Much of the season revolves around the fall-out from June’s actions. O-T Fagbenle, who plays June’s adoring and patient husband Luke, was eager for Luke to step outside his comfort zone after seeing how far June will go to rescue their daughter Hannah, who is still a prisoner in Gilead.
“Luke, for a long time, has lent on the hope that bureaucracy will save his family, that petitioning and patience will do the trick,” explains Fagbenle. “June has this immediacy and active constitution, which makes change and is undeniable. Luke is left realizing that his way isn’t working, so let’s try something different.”
Fagbenle praises the writer’s this season for embracing change for the characters, exposing the multitude of reactions someone may have when tested to their limits. “They continually challenge their characters to be in new situations, face new problems, and find their weaknesses. That’s exactly what they do here with Luke, and he’s forced to grow or break… and he kind of does both.”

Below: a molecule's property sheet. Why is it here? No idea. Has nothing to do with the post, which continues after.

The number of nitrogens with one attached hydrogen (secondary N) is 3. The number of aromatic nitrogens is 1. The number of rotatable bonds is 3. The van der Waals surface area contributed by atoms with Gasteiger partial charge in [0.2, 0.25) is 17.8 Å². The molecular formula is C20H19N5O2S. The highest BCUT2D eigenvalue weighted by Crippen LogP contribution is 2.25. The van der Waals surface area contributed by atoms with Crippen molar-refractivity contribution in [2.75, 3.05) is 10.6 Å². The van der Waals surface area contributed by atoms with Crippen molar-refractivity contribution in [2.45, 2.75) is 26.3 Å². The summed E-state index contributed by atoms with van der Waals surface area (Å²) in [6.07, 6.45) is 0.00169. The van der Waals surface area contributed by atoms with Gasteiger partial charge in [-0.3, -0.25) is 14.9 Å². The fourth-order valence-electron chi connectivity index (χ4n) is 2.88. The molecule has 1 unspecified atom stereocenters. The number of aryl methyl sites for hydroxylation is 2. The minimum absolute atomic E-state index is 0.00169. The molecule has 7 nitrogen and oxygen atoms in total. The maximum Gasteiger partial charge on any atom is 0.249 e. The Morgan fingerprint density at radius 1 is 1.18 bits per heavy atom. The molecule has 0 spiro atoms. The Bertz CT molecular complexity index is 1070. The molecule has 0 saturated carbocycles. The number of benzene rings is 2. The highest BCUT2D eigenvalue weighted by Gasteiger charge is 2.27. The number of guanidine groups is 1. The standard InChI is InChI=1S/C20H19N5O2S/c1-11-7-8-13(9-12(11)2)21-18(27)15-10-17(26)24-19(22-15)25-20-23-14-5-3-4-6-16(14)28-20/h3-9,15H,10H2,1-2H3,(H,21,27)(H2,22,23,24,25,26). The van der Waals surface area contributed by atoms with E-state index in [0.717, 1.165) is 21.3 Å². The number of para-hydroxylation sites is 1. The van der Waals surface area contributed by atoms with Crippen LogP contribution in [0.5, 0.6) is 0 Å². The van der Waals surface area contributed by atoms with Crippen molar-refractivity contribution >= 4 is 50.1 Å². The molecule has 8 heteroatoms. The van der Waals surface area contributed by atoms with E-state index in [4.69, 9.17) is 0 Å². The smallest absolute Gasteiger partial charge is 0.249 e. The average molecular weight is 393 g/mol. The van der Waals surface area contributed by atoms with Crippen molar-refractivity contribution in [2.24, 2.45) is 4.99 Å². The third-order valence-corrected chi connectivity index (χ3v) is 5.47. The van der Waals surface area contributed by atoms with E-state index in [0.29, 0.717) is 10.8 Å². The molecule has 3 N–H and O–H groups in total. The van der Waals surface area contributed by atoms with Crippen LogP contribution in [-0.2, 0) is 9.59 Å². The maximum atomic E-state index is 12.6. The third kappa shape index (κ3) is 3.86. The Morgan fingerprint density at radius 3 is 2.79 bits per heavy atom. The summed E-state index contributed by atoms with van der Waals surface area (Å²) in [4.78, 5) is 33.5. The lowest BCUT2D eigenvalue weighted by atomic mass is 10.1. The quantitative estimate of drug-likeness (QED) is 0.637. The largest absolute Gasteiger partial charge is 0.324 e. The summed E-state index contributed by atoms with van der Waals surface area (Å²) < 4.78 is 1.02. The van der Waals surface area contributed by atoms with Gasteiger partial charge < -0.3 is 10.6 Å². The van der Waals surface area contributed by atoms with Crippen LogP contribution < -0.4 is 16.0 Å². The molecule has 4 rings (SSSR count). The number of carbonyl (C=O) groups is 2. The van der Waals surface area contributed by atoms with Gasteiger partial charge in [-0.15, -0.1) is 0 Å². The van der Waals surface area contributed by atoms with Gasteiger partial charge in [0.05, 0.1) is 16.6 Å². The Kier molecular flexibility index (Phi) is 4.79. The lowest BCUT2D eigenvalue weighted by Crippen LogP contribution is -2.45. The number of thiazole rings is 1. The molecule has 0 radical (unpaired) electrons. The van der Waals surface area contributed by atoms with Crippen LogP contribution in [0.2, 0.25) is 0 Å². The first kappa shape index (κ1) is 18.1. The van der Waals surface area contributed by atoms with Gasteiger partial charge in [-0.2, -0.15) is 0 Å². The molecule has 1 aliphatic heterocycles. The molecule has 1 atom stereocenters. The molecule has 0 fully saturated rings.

Luke isn’t the only character who conflicts with June, as her actions force those around her to confront their feelings toward Waterford’s murder. Amanda Brugel, who plays Rita Blue, a former housekeeper to the Waterfords, and who managed to escape to Canada, remarked on the growing divide between June and Rita. “[Rita is] a religious person, and to take a life is something that I don’t think she agreed with even though it’s Fred, and he deserved punishment, but not necessarily death. So there’s a wedge driven between June and Rita even before the season starts.”
June is also forced to redefine her relationship with Nick (Max Minghella), with whom she shares a daughter, as he is newly married to Rose (Carey Cox) and is living a more committed life in Gilead than he had anticipated. “Nick is definitely feeling beaten down at the beginning of season five,” shares Minghella. “I think the oppression of Gilead has finally got into him, and there is this resignation. I can feel him trying out these new shoes and not liking how they fit.”